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Three-year-old ATV regulations surprise to minister responsible

Forests and Range Minister Pat Bell appeared to be confused during budget debate last week about what his ministry is doing to reduce the destruction drivers of ATV and four-wheel drive vehicles cause.

The New Democratic Party's MLA for Powell River-Sunshine Coast, Nicholas Simons, asked current minister Pat Bell during budget debate for an update on attempts to control the activity known as “mud bogging.”

Three years ago, then forests and range minister Rich Coleman had announced increased fines for people who “willfully run machines through sensitive areas.”

“Under new provisions of the Forest and Range Practices Act, people causing damage that adversely affects an ecosystem, such as driving four-wheel drive vehicles in wetlands, or riding ATVs irresponsibly in alpine terrain or range lands, will face penalties of up to $100,000,” Coleman announced in a March 15, 2007 news release. “Cases prosecuted in the criminal courts carry maximum fines of $100,000, up to one year in jail, or both.”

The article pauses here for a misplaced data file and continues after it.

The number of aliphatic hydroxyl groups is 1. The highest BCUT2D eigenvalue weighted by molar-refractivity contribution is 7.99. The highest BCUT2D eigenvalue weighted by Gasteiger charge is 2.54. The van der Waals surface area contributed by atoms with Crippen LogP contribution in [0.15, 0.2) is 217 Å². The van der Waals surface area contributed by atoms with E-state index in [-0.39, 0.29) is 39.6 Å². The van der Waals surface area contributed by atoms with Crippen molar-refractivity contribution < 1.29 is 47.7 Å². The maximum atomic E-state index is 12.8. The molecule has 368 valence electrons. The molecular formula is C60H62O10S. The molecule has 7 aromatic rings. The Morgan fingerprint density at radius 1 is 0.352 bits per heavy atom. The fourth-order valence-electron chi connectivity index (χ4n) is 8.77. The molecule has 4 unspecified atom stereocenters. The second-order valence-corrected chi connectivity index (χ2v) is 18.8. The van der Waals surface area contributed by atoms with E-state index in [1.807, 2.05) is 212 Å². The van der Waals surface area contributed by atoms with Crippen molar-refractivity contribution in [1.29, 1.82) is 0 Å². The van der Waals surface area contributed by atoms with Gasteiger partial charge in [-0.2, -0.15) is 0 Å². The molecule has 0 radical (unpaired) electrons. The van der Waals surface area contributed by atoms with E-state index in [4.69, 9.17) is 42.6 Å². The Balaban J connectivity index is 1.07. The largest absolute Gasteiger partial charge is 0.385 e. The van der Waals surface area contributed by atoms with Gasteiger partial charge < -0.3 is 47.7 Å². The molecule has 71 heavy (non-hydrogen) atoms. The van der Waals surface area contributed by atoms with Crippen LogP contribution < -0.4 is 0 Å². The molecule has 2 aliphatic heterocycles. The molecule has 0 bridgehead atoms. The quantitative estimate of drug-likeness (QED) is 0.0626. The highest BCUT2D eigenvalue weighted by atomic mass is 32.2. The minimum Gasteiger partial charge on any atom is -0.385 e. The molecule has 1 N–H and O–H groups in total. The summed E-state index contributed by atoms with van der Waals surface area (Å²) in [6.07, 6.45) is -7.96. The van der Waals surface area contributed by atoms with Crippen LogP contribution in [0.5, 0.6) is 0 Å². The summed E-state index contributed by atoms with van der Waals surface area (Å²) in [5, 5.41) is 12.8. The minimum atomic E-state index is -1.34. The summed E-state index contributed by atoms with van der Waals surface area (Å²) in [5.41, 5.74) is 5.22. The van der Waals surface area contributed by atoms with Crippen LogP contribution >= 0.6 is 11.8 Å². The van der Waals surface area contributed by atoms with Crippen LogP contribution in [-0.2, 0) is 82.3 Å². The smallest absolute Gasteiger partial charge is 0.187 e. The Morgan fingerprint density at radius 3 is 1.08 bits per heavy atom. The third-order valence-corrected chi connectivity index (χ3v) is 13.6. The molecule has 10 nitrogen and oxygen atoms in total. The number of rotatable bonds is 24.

The legislation received royal assent on May 31, 2007.

But Bell responded to Simons' question last week saying his ministry had only recently taken over regulating mud bogging from the ministry of environment. “The Ministry of Forests and Range recently acquired the regulatory authority to actively be engaged in compliance and enforcement activities around mud-bogging, just in the last six or eight months,” said Bell. “I don't remember the exact date, but it's in that time range.”

The announcement came out of the forests ministry three years ago, said Simons. “It seems to me there's no mention in the press release of the Ministry of Environment whatsoever,” he said. “I'm just perplexed a little bit about the response.

Bell observed, “Clearly, we're on a different page here.”

In May, 2008, the ministry of forests and range published a pamphlet about the increased penalties.

A ministry spokesperson said in an e-mail to the Tyee that since April, 2008, 56 violation tickets have been issued under the anti mud-bogging provisions of the Forest and Range Practices Act.

Andrew MacLeod is The Tyee’s Legislative Bureau Chief in Victoria. Reach him here.

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